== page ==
Table 2 shows that the fuel cell has the highest electric efficiency (40%), followed closely by the diesel engine. HCCIengines have much lower specific power (or brake mean effective pressure, BMEP) than other engines due to the high level of dilution and the high intake temperature. Lower BMEP results in bigger displacement for a given power output and therefore higher capital cost. Spark-ignited engines and diesel engines have reasonably small displacements and capital costs due to their high BMEP 3 . Fuel
stoichiometric (Ө=1) diffusion flame. This rich combustion may cause soot production depending upon the soot formation tendency of the fuel and the Ө-T distribution during the pre-mixed combustion period. Once the combustion of the fuel prepared to flammability limits during the ignition delay period is over, the rate of combustion further depends on a mixing controlled basis. In the conventional diesel combustion, thermal NOX is produced when the local in- cylinder temperatures are in excess of 1800-2000 K and there is enough oxygen available. Considering approximately adiabatic combustion, these combustion regions fall in soot and NOx regions respectively, resulting in high levels of emissions. SI combustion also generates significant amount of NOx emissions, but they are removed by modern three-way catalysts. As it is clear from Fig. 2 that the HCCI combustion falls outside the soot and NOx islands. In HCCI combustion as the flame temperatures are considerably lower than the conventional diesel combustion due to lean or diluted mixture, the NOx emissions are low.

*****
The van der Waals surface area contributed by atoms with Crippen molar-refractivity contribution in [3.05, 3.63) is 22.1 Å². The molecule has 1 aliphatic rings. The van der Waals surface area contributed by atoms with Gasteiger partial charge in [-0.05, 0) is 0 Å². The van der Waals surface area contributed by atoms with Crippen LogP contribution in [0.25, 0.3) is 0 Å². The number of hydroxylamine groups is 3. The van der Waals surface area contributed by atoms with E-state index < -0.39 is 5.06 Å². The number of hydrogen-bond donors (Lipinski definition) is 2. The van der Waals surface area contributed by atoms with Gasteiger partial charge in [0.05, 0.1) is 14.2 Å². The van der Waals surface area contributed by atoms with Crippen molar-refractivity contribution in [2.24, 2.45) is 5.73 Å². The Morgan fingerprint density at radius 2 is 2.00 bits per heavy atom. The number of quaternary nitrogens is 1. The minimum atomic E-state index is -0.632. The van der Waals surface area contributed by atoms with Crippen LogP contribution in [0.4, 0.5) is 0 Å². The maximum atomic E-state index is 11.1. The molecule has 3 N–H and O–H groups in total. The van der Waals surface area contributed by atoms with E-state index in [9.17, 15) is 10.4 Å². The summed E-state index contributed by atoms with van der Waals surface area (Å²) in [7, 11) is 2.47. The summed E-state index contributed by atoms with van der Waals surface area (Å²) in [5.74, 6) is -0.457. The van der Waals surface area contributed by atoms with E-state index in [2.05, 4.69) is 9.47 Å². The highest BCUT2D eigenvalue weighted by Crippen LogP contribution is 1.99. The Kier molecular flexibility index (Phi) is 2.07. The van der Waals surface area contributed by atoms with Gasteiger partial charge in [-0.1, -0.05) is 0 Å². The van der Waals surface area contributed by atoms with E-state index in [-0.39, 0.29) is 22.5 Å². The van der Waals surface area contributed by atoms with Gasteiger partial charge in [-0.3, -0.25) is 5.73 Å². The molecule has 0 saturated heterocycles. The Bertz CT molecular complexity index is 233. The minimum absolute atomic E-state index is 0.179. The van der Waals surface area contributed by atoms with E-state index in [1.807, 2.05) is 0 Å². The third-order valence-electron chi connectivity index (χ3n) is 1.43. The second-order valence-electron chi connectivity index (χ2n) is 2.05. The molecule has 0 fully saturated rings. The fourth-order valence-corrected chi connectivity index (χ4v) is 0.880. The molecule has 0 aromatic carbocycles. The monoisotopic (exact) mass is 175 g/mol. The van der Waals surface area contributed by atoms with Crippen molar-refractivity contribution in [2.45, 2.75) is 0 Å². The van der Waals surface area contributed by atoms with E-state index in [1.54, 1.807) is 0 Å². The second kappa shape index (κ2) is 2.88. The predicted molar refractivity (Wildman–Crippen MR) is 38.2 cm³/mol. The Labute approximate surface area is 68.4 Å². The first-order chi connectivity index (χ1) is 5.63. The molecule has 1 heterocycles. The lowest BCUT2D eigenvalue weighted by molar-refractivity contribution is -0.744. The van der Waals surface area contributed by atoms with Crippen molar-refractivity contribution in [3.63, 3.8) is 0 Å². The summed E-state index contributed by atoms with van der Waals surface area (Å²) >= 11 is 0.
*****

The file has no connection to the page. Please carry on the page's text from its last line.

In some cases, the validation results are very good, where the red points are just located at the centre of purple zone, such as cases 1, 2, 3, 4 and 6. For example, in case 1, the red points are evenly distributed in the purple zones of ISFC and ISHC surfaces. However, some of the cases do not show such good results, e.g. for cases 7 and 8. For case 8, it looks like the optimizer cannot find the best solution for each target optimization objective and only found some compromised points in the blue areas. This is mainly due to the simulation errors of the HCCI engine model. Another possible reason is that 40 EA loops are not enough to optimize the engine for achieving the best performance for this case. This case has a relatively wider surface than others which implies that there are more potential parameter settings for this case.
HCCI combustion process is totally different from the SI and CI engine because of no flame propagation. Chemical kinetic has a dominating role in HCCI combustion. This new concepts of engine has higher thermal efficiency, lower emissions and lower fuel consumption. HCCIengines are cheaper than conventional engine because of their simple construction. HCCI engine is an alternative strategy when CI engines cannot achieve future NOx and PM standards. Difficulties associated with the HCCI engine like combustion phase control, cold start, homogenous charge and extending range of operation has to be overcome for the successful operation of HCCI engine.